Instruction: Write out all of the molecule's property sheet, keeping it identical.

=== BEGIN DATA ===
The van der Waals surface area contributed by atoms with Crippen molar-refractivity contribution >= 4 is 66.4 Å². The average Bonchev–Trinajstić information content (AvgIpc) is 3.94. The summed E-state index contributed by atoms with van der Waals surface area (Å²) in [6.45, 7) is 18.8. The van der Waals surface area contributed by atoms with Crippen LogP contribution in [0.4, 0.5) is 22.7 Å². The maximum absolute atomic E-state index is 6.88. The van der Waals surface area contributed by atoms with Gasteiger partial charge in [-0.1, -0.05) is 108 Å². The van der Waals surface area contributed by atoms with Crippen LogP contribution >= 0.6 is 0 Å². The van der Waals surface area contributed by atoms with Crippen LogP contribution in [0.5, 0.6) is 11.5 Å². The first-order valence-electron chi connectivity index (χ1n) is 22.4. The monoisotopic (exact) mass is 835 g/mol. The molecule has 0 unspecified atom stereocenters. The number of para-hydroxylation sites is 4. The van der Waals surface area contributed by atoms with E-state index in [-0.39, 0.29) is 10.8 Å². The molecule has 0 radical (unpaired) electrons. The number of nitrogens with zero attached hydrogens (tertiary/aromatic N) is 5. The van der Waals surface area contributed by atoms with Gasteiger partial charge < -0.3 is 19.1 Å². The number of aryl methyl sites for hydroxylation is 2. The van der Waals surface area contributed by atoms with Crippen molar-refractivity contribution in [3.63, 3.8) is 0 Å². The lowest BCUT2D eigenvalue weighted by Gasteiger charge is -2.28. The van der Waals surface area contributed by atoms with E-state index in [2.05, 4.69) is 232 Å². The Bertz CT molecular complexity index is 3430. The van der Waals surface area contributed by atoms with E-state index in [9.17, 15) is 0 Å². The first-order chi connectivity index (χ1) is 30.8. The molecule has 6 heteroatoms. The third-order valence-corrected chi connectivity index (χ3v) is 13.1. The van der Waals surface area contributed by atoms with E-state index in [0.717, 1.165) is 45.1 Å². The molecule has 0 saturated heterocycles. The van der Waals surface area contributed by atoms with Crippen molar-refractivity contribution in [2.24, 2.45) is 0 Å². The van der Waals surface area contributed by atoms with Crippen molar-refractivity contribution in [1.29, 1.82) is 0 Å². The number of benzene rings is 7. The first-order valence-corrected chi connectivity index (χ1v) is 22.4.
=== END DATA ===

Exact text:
The van der Waals surface area contributed by atoms with Crippen molar-refractivity contribution >= 4 is 66.4 Å². The average Bonchev–Trinajstić information content (AvgIpc) is 3.94. The summed E-state index contributed by atoms with van der Waals surface area (Å²) in [6.45, 7) is 18.8. The van der Waals surface area contributed by atoms with Crippen LogP contribution in [0.4, 0.5) is 22.7 Å². The maximum absolute atomic E-state index is 6.88. The van der Waals surface area contributed by atoms with Gasteiger partial charge in [-0.1, -0.05) is 108 Å². The van der Waals surface area contributed by atoms with Crippen LogP contribution >= 0.6 is 0 Å². The van der Waals surface area contributed by atoms with Crippen LogP contribution in [0.5, 0.6) is 11.5 Å². The first-order valence-electron chi connectivity index (χ1n) is 22.4. The monoisotopic (exact) mass is 835 g/mol. The molecule has 0 unspecified atom stereocenters. The number of para-hydroxylation sites is 4. The van der Waals surface area contributed by atoms with E-state index in [-0.39, 0.29) is 10.8 Å². The molecule has 0 radical (unpaired) electrons. The number of nitrogens with zero attached hydrogens (tertiary/aromatic N) is 5. The van der Waals surface area contributed by atoms with Gasteiger partial charge < -0.3 is 19.1 Å². The number of aryl methyl sites for hydroxylation is 2. The van der Waals surface area contributed by atoms with Crippen molar-refractivity contribution in [3.63, 3.8) is 0 Å². The lowest BCUT2D eigenvalue weighted by Gasteiger charge is -2.28. The van der Waals surface area contributed by atoms with E-state index in [2.05, 4.69) is 232 Å². The Bertz CT molecular complexity index is 3430. The van der Waals surface area contributed by atoms with E-state index in [9.17, 15) is 0 Å². The first-order chi connectivity index (χ1) is 30.8. The molecule has 6 heteroatoms. The third-order valence-corrected chi connectivity index (χ3v) is 13.1. The van der Waals surface area contributed by atoms with E-state index in [0.717, 1.165) is 45.1 Å². The molecule has 0 saturated heterocycles. The van der Waals surface area contributed by atoms with Crippen molar-refractivity contribution in [2.24, 2.45) is 0 Å². The van der Waals surface area contributed by atoms with Crippen molar-refractivity contribution in [1.29, 1.82) is 0 Å². The number of benzene rings is 7. The first-order valence-corrected chi connectivity index (χ1v) is 22.4.